Diagram of a thermometer similar to
the one describe by Leurechon, c. 1638.
Note that hotter temperatures have
smaller magnitudes degrees associated with
them. Image from Wellcome collection,
used under CC license.
The word thermometer was first coined (in French) in a book of mathematical recreations written in 1626 by Jean Leurechon, SJ (writing as Hendrik van Etten). In his description he notes the thermometer you can construct from a glass tube and small container of water (or other non-viscous liquid) can be used to quantify temperature by placing marks on the glass, associating each with some fraction of the classical four (or eight) degrees of hotness. Such thermometers, he suggests, can be used to adjust the temperature of a room or a furnace, to record (and predict) the weather and to measure fevers in the ill.
But Leurechon's thermometer (and similar designs) were constructed such that as the temperature increased, the water level in the tube fell. Increases in temperature caused the air trapped in the ball at the top of the tube to increase in volume, pushing the liquid down in the tube. (These are air thermometers, in contrast to the familiar liquid thermometers in widespread use today.) A reading of 9 degrees on the thermometer shown in the sketch accompanying Leurechon's thermometer problem was colder than that of 2 degrees (see also the one in Robert Fludd's diagram, in the figure.)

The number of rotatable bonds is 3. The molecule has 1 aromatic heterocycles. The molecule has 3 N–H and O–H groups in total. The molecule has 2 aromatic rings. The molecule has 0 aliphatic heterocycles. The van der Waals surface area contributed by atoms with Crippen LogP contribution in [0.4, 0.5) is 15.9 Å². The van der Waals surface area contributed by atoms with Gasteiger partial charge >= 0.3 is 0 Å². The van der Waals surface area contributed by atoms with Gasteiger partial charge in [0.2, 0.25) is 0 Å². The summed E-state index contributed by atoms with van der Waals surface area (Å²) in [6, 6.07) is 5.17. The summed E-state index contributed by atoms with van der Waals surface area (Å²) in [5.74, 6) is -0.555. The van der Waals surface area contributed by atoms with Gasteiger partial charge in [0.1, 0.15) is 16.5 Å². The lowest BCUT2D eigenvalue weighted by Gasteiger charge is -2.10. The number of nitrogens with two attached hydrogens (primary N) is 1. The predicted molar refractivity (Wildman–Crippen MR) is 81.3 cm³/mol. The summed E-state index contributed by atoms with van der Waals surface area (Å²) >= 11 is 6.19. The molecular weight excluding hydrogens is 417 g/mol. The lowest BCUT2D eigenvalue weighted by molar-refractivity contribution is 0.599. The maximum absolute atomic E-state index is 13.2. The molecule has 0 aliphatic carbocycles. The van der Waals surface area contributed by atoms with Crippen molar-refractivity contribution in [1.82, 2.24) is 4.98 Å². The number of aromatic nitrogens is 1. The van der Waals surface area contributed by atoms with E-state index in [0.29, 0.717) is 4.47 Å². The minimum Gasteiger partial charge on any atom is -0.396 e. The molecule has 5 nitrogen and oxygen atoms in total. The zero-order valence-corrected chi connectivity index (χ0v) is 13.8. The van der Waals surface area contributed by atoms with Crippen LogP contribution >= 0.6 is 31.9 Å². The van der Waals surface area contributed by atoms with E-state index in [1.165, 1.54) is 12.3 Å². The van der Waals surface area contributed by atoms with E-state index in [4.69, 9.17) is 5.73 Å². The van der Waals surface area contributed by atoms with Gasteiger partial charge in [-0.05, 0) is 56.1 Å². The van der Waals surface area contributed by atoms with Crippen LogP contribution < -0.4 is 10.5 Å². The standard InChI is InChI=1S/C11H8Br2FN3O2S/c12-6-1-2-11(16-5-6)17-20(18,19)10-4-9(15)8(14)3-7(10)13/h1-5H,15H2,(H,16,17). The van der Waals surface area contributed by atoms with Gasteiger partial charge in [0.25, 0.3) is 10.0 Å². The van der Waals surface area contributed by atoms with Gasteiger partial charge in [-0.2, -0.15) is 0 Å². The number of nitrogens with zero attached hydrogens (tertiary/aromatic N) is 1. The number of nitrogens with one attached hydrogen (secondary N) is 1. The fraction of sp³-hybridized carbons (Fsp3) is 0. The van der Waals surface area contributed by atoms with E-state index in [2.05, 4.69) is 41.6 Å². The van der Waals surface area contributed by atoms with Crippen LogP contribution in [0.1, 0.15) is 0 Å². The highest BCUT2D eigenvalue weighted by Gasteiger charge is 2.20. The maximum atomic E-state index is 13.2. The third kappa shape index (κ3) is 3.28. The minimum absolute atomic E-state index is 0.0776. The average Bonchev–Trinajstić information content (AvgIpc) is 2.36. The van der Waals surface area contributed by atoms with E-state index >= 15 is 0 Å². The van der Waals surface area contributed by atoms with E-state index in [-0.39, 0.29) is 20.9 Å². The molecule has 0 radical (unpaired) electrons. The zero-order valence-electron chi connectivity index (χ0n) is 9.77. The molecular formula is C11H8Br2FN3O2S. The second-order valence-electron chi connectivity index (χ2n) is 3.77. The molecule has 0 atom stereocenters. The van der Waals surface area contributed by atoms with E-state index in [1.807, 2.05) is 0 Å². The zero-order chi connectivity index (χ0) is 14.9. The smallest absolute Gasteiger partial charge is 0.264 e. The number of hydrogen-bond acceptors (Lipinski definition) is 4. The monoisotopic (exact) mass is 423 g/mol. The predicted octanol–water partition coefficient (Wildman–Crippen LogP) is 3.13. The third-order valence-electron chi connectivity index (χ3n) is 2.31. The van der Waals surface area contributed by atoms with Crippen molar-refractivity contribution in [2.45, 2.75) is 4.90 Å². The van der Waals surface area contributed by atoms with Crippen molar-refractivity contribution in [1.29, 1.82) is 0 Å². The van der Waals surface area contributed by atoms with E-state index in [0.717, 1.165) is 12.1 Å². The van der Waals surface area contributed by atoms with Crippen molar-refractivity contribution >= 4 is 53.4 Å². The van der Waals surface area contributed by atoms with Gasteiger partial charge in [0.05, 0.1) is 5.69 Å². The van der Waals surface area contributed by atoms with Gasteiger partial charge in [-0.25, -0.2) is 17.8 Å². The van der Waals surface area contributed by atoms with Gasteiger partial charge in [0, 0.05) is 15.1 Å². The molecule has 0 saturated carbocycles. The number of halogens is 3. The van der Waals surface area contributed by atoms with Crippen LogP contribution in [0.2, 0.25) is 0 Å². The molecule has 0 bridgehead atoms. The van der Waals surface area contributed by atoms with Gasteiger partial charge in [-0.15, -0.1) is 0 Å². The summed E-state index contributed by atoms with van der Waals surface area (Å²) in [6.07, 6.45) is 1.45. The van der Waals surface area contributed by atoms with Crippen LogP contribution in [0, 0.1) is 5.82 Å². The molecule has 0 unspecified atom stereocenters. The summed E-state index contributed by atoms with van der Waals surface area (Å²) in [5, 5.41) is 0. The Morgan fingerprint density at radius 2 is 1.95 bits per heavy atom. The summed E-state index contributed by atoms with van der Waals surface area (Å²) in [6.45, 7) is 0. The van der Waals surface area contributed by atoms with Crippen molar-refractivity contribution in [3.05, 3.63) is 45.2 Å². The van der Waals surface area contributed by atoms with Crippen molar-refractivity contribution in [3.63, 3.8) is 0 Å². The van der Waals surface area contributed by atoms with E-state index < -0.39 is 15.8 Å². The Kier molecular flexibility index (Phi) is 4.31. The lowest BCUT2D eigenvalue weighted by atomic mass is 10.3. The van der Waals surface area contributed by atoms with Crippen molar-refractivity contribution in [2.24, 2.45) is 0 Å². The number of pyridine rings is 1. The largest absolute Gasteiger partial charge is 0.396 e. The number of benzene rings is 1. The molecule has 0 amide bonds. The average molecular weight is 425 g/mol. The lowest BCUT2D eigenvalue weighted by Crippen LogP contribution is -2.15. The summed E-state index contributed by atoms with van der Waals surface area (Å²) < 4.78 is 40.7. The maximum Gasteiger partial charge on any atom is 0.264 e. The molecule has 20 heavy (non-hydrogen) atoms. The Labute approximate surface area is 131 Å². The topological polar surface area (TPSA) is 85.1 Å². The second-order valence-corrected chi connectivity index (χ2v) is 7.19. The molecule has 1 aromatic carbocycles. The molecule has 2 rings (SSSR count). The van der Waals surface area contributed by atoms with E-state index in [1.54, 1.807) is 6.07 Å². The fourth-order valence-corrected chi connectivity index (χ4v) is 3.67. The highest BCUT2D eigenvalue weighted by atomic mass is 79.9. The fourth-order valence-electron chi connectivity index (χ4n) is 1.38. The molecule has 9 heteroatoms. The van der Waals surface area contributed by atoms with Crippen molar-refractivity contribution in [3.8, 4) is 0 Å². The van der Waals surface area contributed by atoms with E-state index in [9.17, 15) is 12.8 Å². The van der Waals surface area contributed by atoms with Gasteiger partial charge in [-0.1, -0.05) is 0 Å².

A century later, Anders Celsius constructed a temperature scale based on water's phase changes which ran in the same direction. Water on Celsius' scale boiled at 0 degrees and froze at 100 degrees. This reverse run didn't last long, two years later Carl Linnaeus (of taxonomic fame) used the scale to describe conditions in a greenhouse, but flipped it to the form in which we know it today, where 100 is the boiling point of water.
It is tempting to think that Celsius' scale ran in the direction it did because it mimicked the earliest marked thermometers. But Fahrenheit's scale, which preceded Celsius' by two decades, runs in the modern direction, things get hotter in the positive direction. This also parallels the classic notions of degrees of heat in play during the medieval period. There were four (or eight or six, depending on the source) degrees of heat, the first being more or less physiological temperature, the fourth being a blazing hot furnace.
The word degree has its roots in the Latin degradum, a down step. This matches Leurechon and Celsius' use - 9 degrees is eight steps lower (colder) than 1 degree.